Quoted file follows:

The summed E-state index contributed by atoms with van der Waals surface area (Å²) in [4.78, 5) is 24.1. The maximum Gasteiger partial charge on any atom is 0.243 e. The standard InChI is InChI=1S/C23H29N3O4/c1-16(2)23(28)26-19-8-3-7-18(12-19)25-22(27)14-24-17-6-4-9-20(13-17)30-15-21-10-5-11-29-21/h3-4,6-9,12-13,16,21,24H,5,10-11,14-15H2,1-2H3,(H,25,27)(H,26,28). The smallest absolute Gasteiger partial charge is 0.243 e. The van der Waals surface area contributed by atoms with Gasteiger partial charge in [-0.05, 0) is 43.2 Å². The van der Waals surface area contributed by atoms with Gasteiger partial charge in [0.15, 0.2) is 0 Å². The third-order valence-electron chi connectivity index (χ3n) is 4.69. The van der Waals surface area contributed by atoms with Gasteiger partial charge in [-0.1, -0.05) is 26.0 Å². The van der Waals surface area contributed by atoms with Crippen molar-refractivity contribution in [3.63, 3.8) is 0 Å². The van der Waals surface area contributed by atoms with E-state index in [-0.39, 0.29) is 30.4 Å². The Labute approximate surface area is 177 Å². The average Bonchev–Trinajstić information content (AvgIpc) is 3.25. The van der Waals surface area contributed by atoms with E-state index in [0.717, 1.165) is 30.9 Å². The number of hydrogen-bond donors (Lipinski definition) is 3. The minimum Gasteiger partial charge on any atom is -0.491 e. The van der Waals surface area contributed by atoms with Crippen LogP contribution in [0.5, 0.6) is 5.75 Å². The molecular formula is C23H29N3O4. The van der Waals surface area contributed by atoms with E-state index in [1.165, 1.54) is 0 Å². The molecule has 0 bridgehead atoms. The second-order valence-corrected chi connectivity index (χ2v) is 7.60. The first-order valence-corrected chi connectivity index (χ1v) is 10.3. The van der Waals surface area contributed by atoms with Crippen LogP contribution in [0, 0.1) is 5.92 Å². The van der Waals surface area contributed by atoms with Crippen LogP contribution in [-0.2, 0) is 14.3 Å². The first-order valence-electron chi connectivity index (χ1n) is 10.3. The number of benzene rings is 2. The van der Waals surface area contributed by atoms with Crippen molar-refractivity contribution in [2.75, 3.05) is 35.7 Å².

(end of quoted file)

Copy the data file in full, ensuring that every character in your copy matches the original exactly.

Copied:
The summed E-state index contributed by atoms with van der Waals surface area (Å²) in [4.78, 5) is 24.1. The maximum Gasteiger partial charge on any atom is 0.243 e. The standard InChI is InChI=1S/C23H29N3O4/c1-16(2)23(28)26-19-8-3-7-18(12-19)25-22(27)14-24-17-6-4-9-20(13-17)30-15-21-10-5-11-29-21/h3-4,6-9,12-13,16,21,24H,5,10-11,14-15H2,1-2H3,(H,25,27)(H,26,28). The smallest absolute Gasteiger partial charge is 0.243 e. The van der Waals surface area contributed by atoms with Gasteiger partial charge in [-0.05, 0) is 43.2 Å². The van der Waals surface area contributed by atoms with Gasteiger partial charge in [0.15, 0.2) is 0 Å². The third-order valence-electron chi connectivity index (χ3n) is 4.69. The van der Waals surface area contributed by atoms with Gasteiger partial charge in [-0.1, -0.05) is 26.0 Å². The van der Waals surface area contributed by atoms with Crippen molar-refractivity contribution in [3.63, 3.8) is 0 Å². The van der Waals surface area contributed by atoms with E-state index in [-0.39, 0.29) is 30.4 Å². The Labute approximate surface area is 177 Å². The average Bonchev–Trinajstić information content (AvgIpc) is 3.25. The van der Waals surface area contributed by atoms with E-state index in [0.717, 1.165) is 30.9 Å². The number of hydrogen-bond donors (Lipinski definition) is 3. The minimum Gasteiger partial charge on any atom is -0.491 e. The van der Waals surface area contributed by atoms with Crippen LogP contribution in [0.5, 0.6) is 5.75 Å². The molecular formula is C23H29N3O4. The van der Waals surface area contributed by atoms with E-state index in [1.165, 1.54) is 0 Å². The molecule has 0 bridgehead atoms. The second-order valence-corrected chi connectivity index (χ2v) is 7.60. The first-order valence-corrected chi connectivity index (χ1v) is 10.3. The van der Waals surface area contributed by atoms with Crippen LogP contribution in [0, 0.1) is 5.92 Å². The van der Waals surface area contributed by atoms with Crippen LogP contribution in [-0.2, 0) is 14.3 Å². The first-order valence-electron chi connectivity index (χ1n) is 10.3. The number of benzene rings is 2. The van der Waals surface area contributed by atoms with Crippen molar-refractivity contribution in [2.75, 3.05) is 35.7 Å².